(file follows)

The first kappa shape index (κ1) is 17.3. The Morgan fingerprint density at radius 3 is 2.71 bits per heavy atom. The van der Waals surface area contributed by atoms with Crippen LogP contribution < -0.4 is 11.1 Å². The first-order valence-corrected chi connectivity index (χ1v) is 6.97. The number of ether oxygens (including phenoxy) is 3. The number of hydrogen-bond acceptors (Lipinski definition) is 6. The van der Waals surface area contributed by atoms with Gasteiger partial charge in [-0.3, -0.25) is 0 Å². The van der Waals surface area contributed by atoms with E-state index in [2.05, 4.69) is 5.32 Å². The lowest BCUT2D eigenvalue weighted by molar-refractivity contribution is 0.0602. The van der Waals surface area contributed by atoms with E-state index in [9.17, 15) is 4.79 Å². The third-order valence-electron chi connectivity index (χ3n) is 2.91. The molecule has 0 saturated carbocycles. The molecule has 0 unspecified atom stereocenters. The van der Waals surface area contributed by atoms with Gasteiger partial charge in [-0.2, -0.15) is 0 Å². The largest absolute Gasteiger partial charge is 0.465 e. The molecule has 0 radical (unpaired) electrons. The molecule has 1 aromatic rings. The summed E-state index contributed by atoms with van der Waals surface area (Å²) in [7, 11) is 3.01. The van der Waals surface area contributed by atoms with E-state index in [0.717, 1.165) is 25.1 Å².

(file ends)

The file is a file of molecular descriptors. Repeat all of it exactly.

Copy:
The first kappa shape index (κ1) is 17.3. The Morgan fingerprint density at radius 3 is 2.71 bits per heavy atom. The van der Waals surface area contributed by atoms with Crippen LogP contribution < -0.4 is 11.1 Å². The first-order valence-corrected chi connectivity index (χ1v) is 6.97. The number of ether oxygens (including phenoxy) is 3. The number of hydrogen-bond acceptors (Lipinski definition) is 6. The van der Waals surface area contributed by atoms with Gasteiger partial charge in [-0.3, -0.25) is 0 Å². The van der Waals surface area contributed by atoms with E-state index in [2.05, 4.69) is 5.32 Å². The lowest BCUT2D eigenvalue weighted by molar-refractivity contribution is 0.0602. The van der Waals surface area contributed by atoms with E-state index in [9.17, 15) is 4.79 Å². The third-order valence-electron chi connectivity index (χ3n) is 2.91. The molecule has 0 saturated carbocycles. The molecule has 0 unspecified atom stereocenters. The van der Waals surface area contributed by atoms with Gasteiger partial charge in [-0.2, -0.15) is 0 Å². The largest absolute Gasteiger partial charge is 0.465 e. The molecule has 0 radical (unpaired) electrons. The molecule has 1 aromatic rings. The summed E-state index contributed by atoms with van der Waals surface area (Å²) in [7, 11) is 3.01. The van der Waals surface area contributed by atoms with E-state index in [0.717, 1.165) is 25.1 Å².